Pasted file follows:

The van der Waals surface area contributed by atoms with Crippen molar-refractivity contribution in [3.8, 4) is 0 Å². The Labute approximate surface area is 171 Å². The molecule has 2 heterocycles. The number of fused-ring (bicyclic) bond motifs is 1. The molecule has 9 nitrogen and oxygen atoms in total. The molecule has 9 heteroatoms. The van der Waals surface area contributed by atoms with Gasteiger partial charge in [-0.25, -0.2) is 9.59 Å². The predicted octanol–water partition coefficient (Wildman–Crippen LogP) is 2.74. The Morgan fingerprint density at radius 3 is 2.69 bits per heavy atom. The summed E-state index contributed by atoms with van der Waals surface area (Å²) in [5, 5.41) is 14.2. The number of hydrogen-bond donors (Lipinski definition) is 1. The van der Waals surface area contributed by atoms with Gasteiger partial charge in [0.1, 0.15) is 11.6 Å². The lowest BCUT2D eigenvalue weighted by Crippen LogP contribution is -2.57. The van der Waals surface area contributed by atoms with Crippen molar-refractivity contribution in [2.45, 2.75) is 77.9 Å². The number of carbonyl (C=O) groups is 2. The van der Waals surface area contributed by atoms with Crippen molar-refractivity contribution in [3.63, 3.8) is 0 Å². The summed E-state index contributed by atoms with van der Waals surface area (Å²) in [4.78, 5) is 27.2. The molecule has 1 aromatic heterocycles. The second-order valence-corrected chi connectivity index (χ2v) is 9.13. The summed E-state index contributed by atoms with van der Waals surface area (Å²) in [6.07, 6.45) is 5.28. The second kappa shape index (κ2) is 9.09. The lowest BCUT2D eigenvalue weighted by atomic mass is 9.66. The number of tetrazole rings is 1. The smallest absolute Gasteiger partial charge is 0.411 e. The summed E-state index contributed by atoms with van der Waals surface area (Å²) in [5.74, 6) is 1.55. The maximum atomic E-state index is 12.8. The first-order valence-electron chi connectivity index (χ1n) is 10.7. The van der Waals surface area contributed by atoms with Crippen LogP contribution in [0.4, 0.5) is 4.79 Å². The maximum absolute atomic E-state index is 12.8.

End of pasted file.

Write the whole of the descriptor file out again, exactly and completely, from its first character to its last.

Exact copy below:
The van der Waals surface area contributed by atoms with Crippen molar-refractivity contribution in [3.8, 4) is 0 Å². The Labute approximate surface area is 171 Å². The molecule has 2 heterocycles. The number of fused-ring (bicyclic) bond motifs is 1. The molecule has 9 nitrogen and oxygen atoms in total. The molecule has 9 heteroatoms. The van der Waals surface area contributed by atoms with Gasteiger partial charge in [-0.25, -0.2) is 9.59 Å². The predicted octanol–water partition coefficient (Wildman–Crippen LogP) is 2.74. The Morgan fingerprint density at radius 3 is 2.69 bits per heavy atom. The summed E-state index contributed by atoms with van der Waals surface area (Å²) in [5, 5.41) is 14.2. The number of hydrogen-bond donors (Lipinski definition) is 1. The van der Waals surface area contributed by atoms with Gasteiger partial charge in [0.1, 0.15) is 11.6 Å². The lowest BCUT2D eigenvalue weighted by Crippen LogP contribution is -2.57. The van der Waals surface area contributed by atoms with Crippen molar-refractivity contribution in [2.45, 2.75) is 77.9 Å². The number of carbonyl (C=O) groups is 2. The van der Waals surface area contributed by atoms with Crippen molar-refractivity contribution in [3.63, 3.8) is 0 Å². The summed E-state index contributed by atoms with van der Waals surface area (Å²) in [4.78, 5) is 27.2. The molecule has 1 aromatic heterocycles. The second-order valence-corrected chi connectivity index (χ2v) is 9.13. The summed E-state index contributed by atoms with van der Waals surface area (Å²) in [6.07, 6.45) is 5.28. The second kappa shape index (κ2) is 9.09. The lowest BCUT2D eigenvalue weighted by atomic mass is 9.66. The number of tetrazole rings is 1. The smallest absolute Gasteiger partial charge is 0.411 e. The summed E-state index contributed by atoms with van der Waals surface area (Å²) in [5.74, 6) is 1.55. The maximum atomic E-state index is 12.8. The first-order valence-electron chi connectivity index (χ1n) is 10.7. The van der Waals surface area contributed by atoms with Crippen LogP contribution in [0.4, 0.5) is 4.79 Å². The maximum absolute atomic E-state index is 12.8.